Cuisine Solutions had pioneered sous vide on an industrial scale, using it to manufacture precooked food that it sold to large institutions like hotels, airlines, and the military. The company had a vested interest in introducing the technique to top U.S. chefs. . . . And in Merges the company found an eager adherent.Trouble was, there were no affordable, readily available immersion circulators on the market. Merges picked up the phone and called PolyScience, in Niles, which manufactures high-precision temperature-controlled medical and industrial equipment. He reached a customer service rep who had no idea what he was talking about but transferred him to the company's president, Philip Preston, an avid home cook.
"I remember one day when I'm cooking on the line—it's so brutal," he recalls. "It's like, 'I wish I can manipulate the temperature and control it to a point that is so much more refined than I can do with my hands.' I'm like, 'There has to be a way to get this [technology] from this million-square-foot factory into a 900-square-foot kitchen.'"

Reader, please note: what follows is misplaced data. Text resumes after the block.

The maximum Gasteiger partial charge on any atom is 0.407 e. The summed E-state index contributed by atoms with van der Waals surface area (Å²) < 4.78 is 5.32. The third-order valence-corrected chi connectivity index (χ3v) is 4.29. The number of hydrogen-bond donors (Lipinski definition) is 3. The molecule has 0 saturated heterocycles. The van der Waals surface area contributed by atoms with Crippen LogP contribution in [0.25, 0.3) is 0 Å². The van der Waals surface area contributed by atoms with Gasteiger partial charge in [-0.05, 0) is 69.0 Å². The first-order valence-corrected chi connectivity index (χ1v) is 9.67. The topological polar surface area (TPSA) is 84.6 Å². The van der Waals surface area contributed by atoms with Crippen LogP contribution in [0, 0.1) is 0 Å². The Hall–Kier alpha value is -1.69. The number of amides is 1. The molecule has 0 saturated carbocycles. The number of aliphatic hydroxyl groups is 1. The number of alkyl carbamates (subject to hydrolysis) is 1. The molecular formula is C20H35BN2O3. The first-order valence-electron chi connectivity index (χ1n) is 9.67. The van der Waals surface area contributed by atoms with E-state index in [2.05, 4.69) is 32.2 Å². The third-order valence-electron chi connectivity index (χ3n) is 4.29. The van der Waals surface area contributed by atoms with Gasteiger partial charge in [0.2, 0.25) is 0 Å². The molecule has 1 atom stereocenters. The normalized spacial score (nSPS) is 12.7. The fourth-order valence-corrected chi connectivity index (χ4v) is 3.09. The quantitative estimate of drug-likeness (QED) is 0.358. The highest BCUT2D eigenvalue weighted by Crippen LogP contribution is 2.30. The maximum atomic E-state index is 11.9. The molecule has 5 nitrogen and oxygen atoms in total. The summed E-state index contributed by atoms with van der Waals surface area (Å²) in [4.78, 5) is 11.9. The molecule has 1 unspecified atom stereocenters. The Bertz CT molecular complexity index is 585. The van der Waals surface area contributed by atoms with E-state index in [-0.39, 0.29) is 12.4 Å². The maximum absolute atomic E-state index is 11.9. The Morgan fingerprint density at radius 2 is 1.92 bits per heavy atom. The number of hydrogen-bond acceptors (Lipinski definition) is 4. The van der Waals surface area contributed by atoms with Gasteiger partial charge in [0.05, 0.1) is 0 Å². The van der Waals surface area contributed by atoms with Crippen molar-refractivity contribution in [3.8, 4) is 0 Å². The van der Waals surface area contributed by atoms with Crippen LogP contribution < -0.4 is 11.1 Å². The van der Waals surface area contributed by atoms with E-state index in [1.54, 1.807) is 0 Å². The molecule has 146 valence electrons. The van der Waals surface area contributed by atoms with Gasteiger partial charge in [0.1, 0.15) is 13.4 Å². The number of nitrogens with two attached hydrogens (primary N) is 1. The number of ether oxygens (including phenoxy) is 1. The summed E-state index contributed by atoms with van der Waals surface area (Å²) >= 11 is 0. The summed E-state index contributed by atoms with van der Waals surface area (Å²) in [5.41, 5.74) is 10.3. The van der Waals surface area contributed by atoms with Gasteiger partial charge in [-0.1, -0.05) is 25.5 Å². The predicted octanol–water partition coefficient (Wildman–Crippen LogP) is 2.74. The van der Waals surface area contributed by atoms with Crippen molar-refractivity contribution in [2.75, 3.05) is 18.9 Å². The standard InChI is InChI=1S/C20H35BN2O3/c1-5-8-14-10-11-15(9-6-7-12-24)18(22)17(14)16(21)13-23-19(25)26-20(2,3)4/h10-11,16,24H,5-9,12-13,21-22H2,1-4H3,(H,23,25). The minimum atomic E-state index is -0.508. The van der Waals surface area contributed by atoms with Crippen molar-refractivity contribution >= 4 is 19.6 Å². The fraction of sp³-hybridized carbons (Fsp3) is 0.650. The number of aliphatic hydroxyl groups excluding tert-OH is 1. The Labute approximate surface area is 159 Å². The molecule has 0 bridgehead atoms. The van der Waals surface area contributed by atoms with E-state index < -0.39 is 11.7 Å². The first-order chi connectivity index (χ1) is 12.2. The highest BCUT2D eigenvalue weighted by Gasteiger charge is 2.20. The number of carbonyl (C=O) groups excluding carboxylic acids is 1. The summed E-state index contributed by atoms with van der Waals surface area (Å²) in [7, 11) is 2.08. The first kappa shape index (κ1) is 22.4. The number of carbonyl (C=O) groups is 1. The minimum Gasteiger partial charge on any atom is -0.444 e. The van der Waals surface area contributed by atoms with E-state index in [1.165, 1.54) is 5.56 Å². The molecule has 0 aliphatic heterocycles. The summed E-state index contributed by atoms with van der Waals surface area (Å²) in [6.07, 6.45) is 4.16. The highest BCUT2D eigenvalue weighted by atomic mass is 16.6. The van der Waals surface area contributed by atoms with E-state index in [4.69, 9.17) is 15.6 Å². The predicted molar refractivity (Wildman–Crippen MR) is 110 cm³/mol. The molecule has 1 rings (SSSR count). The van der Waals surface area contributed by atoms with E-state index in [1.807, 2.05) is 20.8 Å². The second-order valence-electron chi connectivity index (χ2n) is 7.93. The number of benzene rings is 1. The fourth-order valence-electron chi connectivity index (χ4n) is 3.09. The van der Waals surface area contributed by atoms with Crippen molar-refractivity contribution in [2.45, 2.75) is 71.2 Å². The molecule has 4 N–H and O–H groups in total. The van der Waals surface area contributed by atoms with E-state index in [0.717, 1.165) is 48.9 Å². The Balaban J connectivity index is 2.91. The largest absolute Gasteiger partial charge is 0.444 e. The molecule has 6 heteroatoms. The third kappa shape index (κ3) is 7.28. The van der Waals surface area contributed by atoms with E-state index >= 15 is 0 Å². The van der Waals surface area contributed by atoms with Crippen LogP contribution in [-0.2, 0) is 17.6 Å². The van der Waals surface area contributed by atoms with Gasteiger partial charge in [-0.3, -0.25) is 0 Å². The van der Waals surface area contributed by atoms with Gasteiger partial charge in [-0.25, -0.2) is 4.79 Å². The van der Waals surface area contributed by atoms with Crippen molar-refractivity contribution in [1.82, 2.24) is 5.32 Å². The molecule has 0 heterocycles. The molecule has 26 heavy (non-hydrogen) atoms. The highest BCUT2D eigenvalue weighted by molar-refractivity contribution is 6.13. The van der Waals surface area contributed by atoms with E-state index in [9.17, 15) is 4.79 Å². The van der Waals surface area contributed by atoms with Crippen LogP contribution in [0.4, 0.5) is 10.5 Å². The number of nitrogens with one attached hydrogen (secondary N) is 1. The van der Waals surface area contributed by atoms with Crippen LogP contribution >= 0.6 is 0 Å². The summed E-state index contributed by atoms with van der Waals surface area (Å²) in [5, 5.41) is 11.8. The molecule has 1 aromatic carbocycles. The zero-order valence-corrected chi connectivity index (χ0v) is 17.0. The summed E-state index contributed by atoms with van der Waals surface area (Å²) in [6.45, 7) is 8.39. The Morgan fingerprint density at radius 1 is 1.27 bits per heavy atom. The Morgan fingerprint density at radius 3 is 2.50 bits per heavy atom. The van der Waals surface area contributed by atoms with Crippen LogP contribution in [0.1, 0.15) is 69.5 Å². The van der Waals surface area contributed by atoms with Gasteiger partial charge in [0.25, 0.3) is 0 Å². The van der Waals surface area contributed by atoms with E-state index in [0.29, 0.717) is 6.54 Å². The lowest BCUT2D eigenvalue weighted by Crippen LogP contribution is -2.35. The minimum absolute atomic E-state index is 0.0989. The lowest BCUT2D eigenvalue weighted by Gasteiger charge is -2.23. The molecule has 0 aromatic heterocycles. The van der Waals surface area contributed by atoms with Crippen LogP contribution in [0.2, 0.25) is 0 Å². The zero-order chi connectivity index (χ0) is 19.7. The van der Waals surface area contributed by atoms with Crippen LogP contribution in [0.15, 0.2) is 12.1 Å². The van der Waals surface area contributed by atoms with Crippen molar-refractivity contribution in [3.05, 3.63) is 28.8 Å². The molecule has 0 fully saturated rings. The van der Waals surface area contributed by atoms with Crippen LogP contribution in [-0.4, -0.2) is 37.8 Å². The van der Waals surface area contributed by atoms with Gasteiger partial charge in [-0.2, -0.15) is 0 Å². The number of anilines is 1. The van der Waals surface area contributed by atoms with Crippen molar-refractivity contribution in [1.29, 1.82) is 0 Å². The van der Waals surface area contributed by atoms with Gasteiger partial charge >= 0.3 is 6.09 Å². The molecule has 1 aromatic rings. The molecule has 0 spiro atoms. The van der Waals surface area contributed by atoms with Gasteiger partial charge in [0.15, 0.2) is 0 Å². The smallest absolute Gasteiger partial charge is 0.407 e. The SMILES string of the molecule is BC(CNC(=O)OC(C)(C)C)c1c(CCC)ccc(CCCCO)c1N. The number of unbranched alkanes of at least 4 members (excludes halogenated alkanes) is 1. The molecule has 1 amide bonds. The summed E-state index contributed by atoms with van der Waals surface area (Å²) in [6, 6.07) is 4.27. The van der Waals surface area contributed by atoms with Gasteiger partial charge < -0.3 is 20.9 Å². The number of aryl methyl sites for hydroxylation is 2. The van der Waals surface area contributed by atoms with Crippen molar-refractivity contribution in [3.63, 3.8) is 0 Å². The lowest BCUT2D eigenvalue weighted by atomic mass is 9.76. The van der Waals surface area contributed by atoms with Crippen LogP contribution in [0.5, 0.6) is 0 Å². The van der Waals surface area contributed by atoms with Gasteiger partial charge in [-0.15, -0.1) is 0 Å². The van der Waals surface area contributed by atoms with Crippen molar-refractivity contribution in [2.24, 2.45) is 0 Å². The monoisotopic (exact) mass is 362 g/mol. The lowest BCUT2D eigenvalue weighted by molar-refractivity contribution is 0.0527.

Preston had never heard of the sous vide method, but he was fascinated. He took one of his immersion circulators to Trotter's and Merges told him all about the technique. Within eight months Preston had formed a culinary unit in his company. "We ended up with probably about 13 of our units in just the Trotter's kitchen," he says. Today sous vide cooking is ubiquitous in fine-dining restaurants in the U.S., and PolyScience is the leading supplier of immersion circulators to restaurant kitchens.Sula's piece also highlights Grant Achatz, Rick Bayless, Ina Pinkney, Homaro Cantu protege Chris Jones of Just Mayo, and Paul Kahan of One Off Hospitality (Blackbird, Big Star, the Publican, et al). The last, a longtime member of Lean Cuisine's Culinary Roundtable, has worked with Nestlé food technologists to develop cheffy-ish prepared meals like mushroom mezzaluna ravioli—and may even have had a hand in creating Taco Bell's 7-Layer Burrito.